Under the Bleachers: Canada’s Big Year

Under the Bleachers: Canada’s Big Year
Under the Bleachers: Canada’s Big Year

It’s always been a little tough to be a Canadian sports fan. Sure, our hockey players are consistently the best in the world, and we’ve had moments of glory and recognition on the international stage—the ’92 and ’93 World Series, Steve Nash’s back-to-back NBA MVP awards, Mike Weir’s Masters win.  But those moments have been fleeting: the Blue Jays haven’t played a playoff game in 20 years; Steve Nash chased a championship to L.A. and wound up in a total of two playoff games in two years; Weir’s green jacket is over a decade old and he hasn’t won a major since.

Aside from hockey, Canadian fans don’t often have many heroes to cheer for—at least, none with names anyone outside of Canada would recognize. Instead we get stuck putting our national pride aside and rooting for, well, whoever’s good.

No more. The world is finally seeing that we’re not all puck-chasing hosers, that our country is home to world-class talent who, on any given day, can take on the best and win. We can finally root for a who slew of athletes who grew up where did, or live where do, and who proudly compete under the maple leaf.

The hottest team in baseball right now happens to be the only Canadian team, who have won 14 of their last 16 games and swept the other two division leaders in Oakland and Detroit. The Blue Jays have built up a massive lead over the Baltimore Orioles, their closest competition in the AL East, and look like they could finally be headed back to the playoffs. Meanwhile, Mark Buehrle is the first starting pitcher in baseball to reach 10 wins, Edwin Encarnacion tied the American League record for homeruns in May with 16 and was named player of the month, and Jose Bautista is making a case for an MVP trophy by hitting .320 while whacking 14 homeruns and taking a league-best 48 walks in 61 games. Oh, and there’s that jittery kid named Lawrie filling in at second base after completely mastering third base—he just happens to hold a Canadian passport, too.

Even if you’re not a Blue Jays fan, you’ll have no problem cheering on the Cincinnati Reds’ Joey Votto, the Cleveland Indians’ John Axford, or the Colorado Rockies’ Justin Morneau—who’s finally returning to form, putting up his best numbers since 2010, the last year he was an All-Star.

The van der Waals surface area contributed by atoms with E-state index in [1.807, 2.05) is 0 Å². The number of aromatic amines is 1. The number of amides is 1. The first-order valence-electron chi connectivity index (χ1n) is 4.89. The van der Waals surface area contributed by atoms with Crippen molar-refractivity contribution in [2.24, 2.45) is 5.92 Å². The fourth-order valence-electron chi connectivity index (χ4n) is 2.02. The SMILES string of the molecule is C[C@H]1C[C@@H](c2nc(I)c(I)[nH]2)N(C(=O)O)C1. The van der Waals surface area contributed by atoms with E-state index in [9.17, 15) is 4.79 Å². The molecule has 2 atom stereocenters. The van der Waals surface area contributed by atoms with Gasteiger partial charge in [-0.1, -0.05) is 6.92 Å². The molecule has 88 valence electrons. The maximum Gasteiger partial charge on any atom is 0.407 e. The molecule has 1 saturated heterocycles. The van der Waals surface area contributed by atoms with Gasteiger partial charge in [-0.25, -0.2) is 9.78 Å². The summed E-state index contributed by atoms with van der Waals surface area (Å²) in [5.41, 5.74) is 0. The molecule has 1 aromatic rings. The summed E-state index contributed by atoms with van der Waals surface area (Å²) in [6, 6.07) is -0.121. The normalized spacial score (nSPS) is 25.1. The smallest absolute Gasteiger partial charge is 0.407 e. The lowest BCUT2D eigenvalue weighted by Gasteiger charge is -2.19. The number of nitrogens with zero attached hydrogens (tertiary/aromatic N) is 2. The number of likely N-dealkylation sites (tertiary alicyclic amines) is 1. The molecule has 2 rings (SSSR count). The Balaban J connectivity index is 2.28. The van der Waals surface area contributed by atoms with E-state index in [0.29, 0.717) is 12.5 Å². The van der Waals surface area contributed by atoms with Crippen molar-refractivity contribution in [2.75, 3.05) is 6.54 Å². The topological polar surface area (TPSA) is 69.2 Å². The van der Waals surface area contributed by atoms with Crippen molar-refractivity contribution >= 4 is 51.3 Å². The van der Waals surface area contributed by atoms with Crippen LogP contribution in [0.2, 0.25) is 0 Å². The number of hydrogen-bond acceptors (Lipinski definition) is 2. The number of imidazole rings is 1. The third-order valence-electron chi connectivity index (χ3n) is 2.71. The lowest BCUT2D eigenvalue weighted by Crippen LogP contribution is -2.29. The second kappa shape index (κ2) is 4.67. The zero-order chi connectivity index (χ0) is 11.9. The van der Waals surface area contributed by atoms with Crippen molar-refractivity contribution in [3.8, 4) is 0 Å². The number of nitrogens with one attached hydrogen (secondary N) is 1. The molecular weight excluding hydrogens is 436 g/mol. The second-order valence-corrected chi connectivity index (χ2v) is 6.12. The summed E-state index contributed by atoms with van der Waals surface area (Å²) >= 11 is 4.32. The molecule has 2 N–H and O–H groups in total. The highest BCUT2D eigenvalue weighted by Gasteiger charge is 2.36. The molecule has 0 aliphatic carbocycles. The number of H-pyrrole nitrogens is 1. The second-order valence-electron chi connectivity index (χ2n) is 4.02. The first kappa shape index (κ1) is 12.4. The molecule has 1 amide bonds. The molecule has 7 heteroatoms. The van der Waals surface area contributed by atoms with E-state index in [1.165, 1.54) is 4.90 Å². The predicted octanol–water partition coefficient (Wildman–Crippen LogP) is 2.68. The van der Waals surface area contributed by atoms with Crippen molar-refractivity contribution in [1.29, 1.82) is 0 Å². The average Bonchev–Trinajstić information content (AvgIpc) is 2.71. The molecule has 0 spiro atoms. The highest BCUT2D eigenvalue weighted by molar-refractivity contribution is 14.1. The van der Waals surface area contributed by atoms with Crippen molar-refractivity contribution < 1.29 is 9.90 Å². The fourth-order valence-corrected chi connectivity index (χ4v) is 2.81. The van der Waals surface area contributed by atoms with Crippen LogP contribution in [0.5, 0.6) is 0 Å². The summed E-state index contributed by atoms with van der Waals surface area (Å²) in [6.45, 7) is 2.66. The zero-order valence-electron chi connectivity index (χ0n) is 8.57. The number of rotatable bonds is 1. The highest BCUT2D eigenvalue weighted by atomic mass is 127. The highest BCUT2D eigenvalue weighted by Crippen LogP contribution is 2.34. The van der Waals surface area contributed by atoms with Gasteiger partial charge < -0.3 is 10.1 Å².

Canadians have been climbing the rankings of individual sports, too. The Great White North has a couple of rising tennis stars in 23-year-old Milos Raonic and 20-year-old Eugenie Bouchard. Raonic was ousted from the quarterfinal of the French Open this week, but is the first Canadian ever to crack the top ten in the world, currently sitting ninth. Bouchard made the semifinal of the French Open, her second consecutive semi in a Grand Slam event, but lost to childhood hero Maria Sharapova—still Bouchard ranks 16th but her rise has been meteoric, gaining 128 positions in less than two years.

But rankings and finishes are just numbers; the most exciting thing about Raonic and Bouchard is that they’re flat out fun to watch, even if you couldn’t care less about tennis. Raonic has one of the most dangerous serves in the world and plays with scary power and precision; Bouchard is all about speed, rushing shots and maintaining a breakneck tempo that opponents struggle to match. It’s impossible to watch either of them and not feel a swell of patriotic pride.

But some of Canada’s most impressive athletes haven’t even made the big time yet. Most experts expect at least three prominent Canadians to go in the first round of the NBA draft later this month. Andrew Wiggins has a good chance to go first overall—making it back-to-back years of Canadian top draft picks—while guards Tyler Ennis and Nik Stauskas will likely be chosen early. Wiggins was making waves all the way back in high school, when his superhuman athleticism pegged him to the top of his draft class years before he was eligible. Ennis and Stauskas made their names in college ball this season, but they both have a ton of potential and will be fun to watch for years to come.

And that’s what so great about Canadian sports these days: our athletes and teams are only getting better. Our lone MLB squad is absolutely scary to even the best baseball teams around; our tennis stars have the skill and tenacity to compete with the world’s best; our future basketball stars are at the very beginning or what are sure to be impressive careers. We have so much to be proud of and even more to look forward to.

How cool is that?

Drew Berner

Drew Berner is a freelance writer born and raised in Toronto and specializing in entertainment, sports and politics. He occasionally collects vinyl records, enjoys hate-watching the Blue Jays, appreciates good beer and great scotch, and goes to sleep each night with 120 lbs. of Great Dane draped over him (it’s a lot more comfortable than it sounds). Follow him on Twitter @DrewBerner for photos of huge dogs, observational humour and assorted sports rage.

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